Mark’s walk for Spinal Research
Mark Laws recently completed a week-long gruelling walk and cycle from Twickenham to BT Murrayfield in aid of Spinal Research.
Mark set off from Twickenham on Saturday 11th March at 10am and spent the next 7 days travelling up the spine of Britain by foot and bike to arrive at BT Murrayfield at 8.55am on Saturday 18th March – just in time for kick off of Scotland’s final Guinness Six Nations match against Italy.
Mark undertook this intense ordeal all in aid of Spinal Research. He came across Spinal Research due to the strong rugby connections from Jason Leonard who is their patron.
Mark covered most of the 463 miles by bike and completed the remaining miles on foot or by wheelchair.
In order to make sure he arrived to BT Murrayfield on time, he took as a direct route as possible. This meant he spent hundreds of miles on public footpaths, ankle deep in mud and, on one occasion, thigh-deep in water. This increased the difficulty of his challenge as he was regularly changing from riding to running and from cycle/footpaths, fields and quieter roads.
Mark was on the move for at least 8 hours a day and to as many as 11 hours in the one day. This meant his hydration levels and calorie intake had to be of a higher volume than usual and as he was burning through quickly, this added an additional challenge.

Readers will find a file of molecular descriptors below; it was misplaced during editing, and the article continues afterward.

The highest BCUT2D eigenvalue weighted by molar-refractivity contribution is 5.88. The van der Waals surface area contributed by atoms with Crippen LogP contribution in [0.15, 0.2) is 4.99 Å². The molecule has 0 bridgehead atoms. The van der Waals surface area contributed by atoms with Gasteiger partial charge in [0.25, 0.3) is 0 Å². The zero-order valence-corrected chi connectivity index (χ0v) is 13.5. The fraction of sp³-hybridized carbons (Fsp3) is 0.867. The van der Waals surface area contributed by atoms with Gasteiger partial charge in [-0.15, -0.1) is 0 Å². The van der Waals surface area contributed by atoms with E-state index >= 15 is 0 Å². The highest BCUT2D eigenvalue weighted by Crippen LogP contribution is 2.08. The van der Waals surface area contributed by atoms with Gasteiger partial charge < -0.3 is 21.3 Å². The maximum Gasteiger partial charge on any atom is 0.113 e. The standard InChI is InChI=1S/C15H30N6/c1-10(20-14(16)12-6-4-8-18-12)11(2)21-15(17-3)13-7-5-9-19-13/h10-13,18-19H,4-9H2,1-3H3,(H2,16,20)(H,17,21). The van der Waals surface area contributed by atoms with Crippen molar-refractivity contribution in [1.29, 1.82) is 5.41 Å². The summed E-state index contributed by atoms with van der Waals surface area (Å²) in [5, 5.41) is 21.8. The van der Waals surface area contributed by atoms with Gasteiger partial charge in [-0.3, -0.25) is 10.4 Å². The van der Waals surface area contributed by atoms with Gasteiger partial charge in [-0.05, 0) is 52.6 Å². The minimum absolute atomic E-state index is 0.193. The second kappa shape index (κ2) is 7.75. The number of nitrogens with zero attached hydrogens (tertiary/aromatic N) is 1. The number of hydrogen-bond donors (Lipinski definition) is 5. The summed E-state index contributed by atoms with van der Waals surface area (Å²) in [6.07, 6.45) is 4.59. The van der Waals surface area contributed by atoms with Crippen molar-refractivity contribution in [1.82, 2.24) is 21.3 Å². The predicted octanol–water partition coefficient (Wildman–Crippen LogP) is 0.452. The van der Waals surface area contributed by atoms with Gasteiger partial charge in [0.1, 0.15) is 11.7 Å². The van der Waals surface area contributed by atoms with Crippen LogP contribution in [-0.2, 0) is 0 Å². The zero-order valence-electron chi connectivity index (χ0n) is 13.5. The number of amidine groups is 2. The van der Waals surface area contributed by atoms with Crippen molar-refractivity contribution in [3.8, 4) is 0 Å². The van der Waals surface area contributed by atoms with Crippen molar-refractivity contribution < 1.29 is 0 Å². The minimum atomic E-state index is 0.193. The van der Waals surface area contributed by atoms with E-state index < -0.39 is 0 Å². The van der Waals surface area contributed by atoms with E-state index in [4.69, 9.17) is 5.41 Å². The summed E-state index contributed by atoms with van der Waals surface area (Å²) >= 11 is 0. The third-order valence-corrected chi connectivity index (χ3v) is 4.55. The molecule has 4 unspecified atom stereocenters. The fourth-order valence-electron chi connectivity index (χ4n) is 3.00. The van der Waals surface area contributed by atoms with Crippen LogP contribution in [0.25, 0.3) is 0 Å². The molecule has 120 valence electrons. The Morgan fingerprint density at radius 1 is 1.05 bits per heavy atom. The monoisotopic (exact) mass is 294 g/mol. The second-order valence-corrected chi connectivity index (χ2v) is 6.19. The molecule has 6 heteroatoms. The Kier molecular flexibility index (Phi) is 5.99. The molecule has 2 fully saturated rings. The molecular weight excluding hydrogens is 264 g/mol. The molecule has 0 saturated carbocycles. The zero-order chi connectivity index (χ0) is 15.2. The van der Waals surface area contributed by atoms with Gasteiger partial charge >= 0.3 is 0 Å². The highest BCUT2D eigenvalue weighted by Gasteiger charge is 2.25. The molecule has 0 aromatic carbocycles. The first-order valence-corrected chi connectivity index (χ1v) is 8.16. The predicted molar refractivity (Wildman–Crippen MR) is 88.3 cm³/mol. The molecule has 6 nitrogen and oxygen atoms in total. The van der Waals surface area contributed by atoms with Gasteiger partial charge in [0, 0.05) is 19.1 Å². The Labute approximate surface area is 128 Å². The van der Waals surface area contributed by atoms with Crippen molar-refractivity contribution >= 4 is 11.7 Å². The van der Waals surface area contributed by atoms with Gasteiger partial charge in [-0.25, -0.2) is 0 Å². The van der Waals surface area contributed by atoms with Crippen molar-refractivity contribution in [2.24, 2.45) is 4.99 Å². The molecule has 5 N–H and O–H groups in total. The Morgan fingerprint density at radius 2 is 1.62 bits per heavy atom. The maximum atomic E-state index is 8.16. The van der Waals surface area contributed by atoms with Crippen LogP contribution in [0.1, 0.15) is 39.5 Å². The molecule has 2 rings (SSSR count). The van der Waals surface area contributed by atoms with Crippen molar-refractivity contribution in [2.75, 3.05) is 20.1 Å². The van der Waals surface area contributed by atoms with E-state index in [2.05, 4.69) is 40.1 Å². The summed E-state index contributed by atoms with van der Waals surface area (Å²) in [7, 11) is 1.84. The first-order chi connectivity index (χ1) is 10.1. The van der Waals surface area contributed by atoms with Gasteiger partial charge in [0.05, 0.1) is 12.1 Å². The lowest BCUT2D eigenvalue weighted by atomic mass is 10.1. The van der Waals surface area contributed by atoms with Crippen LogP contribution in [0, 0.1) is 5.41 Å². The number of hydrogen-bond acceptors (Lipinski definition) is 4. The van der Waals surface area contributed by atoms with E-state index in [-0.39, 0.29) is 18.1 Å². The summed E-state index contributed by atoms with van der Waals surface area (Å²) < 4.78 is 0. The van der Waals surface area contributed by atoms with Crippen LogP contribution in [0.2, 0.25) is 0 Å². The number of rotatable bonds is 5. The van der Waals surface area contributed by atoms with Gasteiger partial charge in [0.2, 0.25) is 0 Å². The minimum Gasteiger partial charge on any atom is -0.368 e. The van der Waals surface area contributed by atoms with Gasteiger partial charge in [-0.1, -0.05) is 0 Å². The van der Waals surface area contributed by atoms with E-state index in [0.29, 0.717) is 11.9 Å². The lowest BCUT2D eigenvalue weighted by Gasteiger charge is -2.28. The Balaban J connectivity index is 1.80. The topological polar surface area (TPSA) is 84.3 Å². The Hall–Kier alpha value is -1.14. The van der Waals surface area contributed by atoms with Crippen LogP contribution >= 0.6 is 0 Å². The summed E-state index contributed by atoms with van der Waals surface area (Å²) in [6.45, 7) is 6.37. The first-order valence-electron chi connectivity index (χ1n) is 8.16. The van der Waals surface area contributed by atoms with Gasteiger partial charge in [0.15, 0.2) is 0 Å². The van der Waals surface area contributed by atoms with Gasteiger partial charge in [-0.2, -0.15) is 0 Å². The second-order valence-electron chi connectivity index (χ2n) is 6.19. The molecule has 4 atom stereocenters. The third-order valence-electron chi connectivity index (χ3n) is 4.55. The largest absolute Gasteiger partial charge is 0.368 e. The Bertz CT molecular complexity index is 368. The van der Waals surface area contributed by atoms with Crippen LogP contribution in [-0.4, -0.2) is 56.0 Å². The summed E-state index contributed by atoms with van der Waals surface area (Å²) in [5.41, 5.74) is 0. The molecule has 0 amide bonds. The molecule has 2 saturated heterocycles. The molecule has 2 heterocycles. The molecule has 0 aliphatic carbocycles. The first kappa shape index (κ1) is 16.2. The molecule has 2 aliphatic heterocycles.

As a rugby fan, Mark made sure to stop at as many rugby grounds as possible from Premiership teams to grassroots clubs.
Once arriving at BT Murrayfield, Mark watched Scotland claim the victory over Italy to retain the Cuttitta Cup for another year. Post match, Scottish Rugby were delighted to welcome Mark pitch side to snap a photo at the finish line. Mark also got the opportunity to meet some of the players, including his former pupil Ali Price.
Reflecting on his fundraising efforts, Mark said: “Overall it was a fantastic experience. Physically gruelling, but it taught me a lot about myself and my ability to sidestep ‘problems’ and that I am capable of far more than I imagined.
“If I plan to run 5km then I start feeling tired towards the end…which is probably my natural instincts wanting to preserve my body as much as possible more than me actually being tired and needing to stop.
“I was already conscious or suspicious of this process…but I have learned to ignore the little devil on one shoulder telling me ‘I am tired, I need to stop, I cannot do any more’ etc.
“The final aim from this whole experience is to inspire other people to learn to do the same and to stop living trapped beneath self-imposed glass ceilings.”
Mark has raised £4941 so far and donations can continue to be made here.